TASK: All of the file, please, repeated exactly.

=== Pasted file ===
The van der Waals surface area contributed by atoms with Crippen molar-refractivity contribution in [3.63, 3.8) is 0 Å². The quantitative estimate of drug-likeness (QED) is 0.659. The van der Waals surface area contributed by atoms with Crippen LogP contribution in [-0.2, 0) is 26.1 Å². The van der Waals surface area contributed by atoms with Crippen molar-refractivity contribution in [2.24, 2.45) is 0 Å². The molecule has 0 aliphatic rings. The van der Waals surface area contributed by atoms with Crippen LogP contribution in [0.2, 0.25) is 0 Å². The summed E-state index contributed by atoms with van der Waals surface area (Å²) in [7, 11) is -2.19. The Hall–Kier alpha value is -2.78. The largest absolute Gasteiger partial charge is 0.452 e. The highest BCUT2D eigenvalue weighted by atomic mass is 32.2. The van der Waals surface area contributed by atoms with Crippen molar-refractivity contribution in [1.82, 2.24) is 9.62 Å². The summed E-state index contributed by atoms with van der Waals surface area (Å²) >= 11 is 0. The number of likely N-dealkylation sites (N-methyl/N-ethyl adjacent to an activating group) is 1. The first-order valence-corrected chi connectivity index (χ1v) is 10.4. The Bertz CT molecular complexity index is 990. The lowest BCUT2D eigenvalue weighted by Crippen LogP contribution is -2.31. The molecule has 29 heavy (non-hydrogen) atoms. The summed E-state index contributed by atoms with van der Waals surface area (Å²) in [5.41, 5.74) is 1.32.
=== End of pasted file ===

The van der Waals surface area contributed by atoms with Crippen molar-refractivity contribution in [3.63, 3.8) is 0 Å². The quantitative estimate of drug-likeness (QED) is 0.659. The van der Waals surface area contributed by atoms with Crippen LogP contribution in [-0.2, 0) is 26.1 Å². The van der Waals surface area contributed by atoms with Crippen molar-refractivity contribution in [2.24, 2.45) is 0 Å². The molecule has 0 aliphatic rings. The van der Waals surface area contributed by atoms with Crippen LogP contribution in [0.2, 0.25) is 0 Å². The summed E-state index contributed by atoms with van der Waals surface area (Å²) in [7, 11) is -2.19. The Hall–Kier alpha value is -2.78. The largest absolute Gasteiger partial charge is 0.452 e. The highest BCUT2D eigenvalue weighted by atomic mass is 32.2. The van der Waals surface area contributed by atoms with Crippen molar-refractivity contribution in [1.82, 2.24) is 9.62 Å². The summed E-state index contributed by atoms with van der Waals surface area (Å²) >= 11 is 0. The number of likely N-dealkylation sites (N-methyl/N-ethyl adjacent to an activating group) is 1. The first-order valence-corrected chi connectivity index (χ1v) is 10.4. The Bertz CT molecular complexity index is 990. The lowest BCUT2D eigenvalue weighted by Crippen LogP contribution is -2.31. The molecule has 29 heavy (non-hydrogen) atoms. The summed E-state index contributed by atoms with van der Waals surface area (Å²) in [5.41, 5.74) is 1.32.